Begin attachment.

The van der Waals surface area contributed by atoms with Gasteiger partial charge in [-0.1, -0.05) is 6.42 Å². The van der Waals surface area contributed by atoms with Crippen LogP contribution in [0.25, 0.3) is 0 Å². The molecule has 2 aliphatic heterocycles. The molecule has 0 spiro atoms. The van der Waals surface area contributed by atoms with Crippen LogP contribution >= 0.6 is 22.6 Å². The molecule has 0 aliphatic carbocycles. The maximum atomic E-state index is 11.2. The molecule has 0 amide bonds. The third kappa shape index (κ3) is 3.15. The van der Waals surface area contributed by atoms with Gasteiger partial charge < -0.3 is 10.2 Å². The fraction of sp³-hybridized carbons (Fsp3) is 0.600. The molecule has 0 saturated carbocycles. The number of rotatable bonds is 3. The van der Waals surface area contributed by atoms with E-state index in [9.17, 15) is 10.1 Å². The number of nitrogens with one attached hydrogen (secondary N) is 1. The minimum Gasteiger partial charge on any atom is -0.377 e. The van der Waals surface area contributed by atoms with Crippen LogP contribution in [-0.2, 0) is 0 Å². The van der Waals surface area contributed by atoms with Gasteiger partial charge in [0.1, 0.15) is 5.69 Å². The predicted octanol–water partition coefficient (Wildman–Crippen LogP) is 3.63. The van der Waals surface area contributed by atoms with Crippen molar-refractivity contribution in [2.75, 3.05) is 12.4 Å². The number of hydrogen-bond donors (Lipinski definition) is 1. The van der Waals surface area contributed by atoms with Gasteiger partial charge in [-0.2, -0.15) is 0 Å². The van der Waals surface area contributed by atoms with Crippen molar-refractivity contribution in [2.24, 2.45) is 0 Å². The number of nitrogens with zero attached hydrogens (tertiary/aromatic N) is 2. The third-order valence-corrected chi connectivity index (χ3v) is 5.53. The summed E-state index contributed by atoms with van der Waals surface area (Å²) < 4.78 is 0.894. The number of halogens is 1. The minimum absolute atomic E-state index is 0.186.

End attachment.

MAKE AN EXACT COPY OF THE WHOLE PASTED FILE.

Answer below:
The van der Waals surface area contributed by atoms with Gasteiger partial charge in [-0.1, -0.05) is 6.42 Å². The van der Waals surface area contributed by atoms with Crippen LogP contribution in [0.25, 0.3) is 0 Å². The molecule has 2 aliphatic heterocycles. The molecule has 0 spiro atoms. The van der Waals surface area contributed by atoms with Crippen LogP contribution >= 0.6 is 22.6 Å². The molecule has 0 aliphatic carbocycles. The maximum atomic E-state index is 11.2. The molecule has 0 amide bonds. The third kappa shape index (κ3) is 3.15. The van der Waals surface area contributed by atoms with Gasteiger partial charge < -0.3 is 10.2 Å². The fraction of sp³-hybridized carbons (Fsp3) is 0.600. The molecule has 0 saturated carbocycles. The number of rotatable bonds is 3. The van der Waals surface area contributed by atoms with E-state index in [9.17, 15) is 10.1 Å². The number of nitrogens with one attached hydrogen (secondary N) is 1. The minimum Gasteiger partial charge on any atom is -0.377 e. The van der Waals surface area contributed by atoms with Crippen LogP contribution in [-0.2, 0) is 0 Å². The van der Waals surface area contributed by atoms with Gasteiger partial charge in [0.1, 0.15) is 5.69 Å². The predicted octanol–water partition coefficient (Wildman–Crippen LogP) is 3.63. The van der Waals surface area contributed by atoms with Crippen molar-refractivity contribution in [2.75, 3.05) is 12.4 Å². The number of hydrogen-bond donors (Lipinski definition) is 1. The van der Waals surface area contributed by atoms with Gasteiger partial charge in [-0.2, -0.15) is 0 Å². The van der Waals surface area contributed by atoms with Crippen molar-refractivity contribution in [2.24, 2.45) is 0 Å². The number of nitrogens with zero attached hydrogens (tertiary/aromatic N) is 2. The third-order valence-corrected chi connectivity index (χ3v) is 5.53. The summed E-state index contributed by atoms with van der Waals surface area (Å²) < 4.78 is 0.894. The number of halogens is 1. The minimum absolute atomic E-state index is 0.186.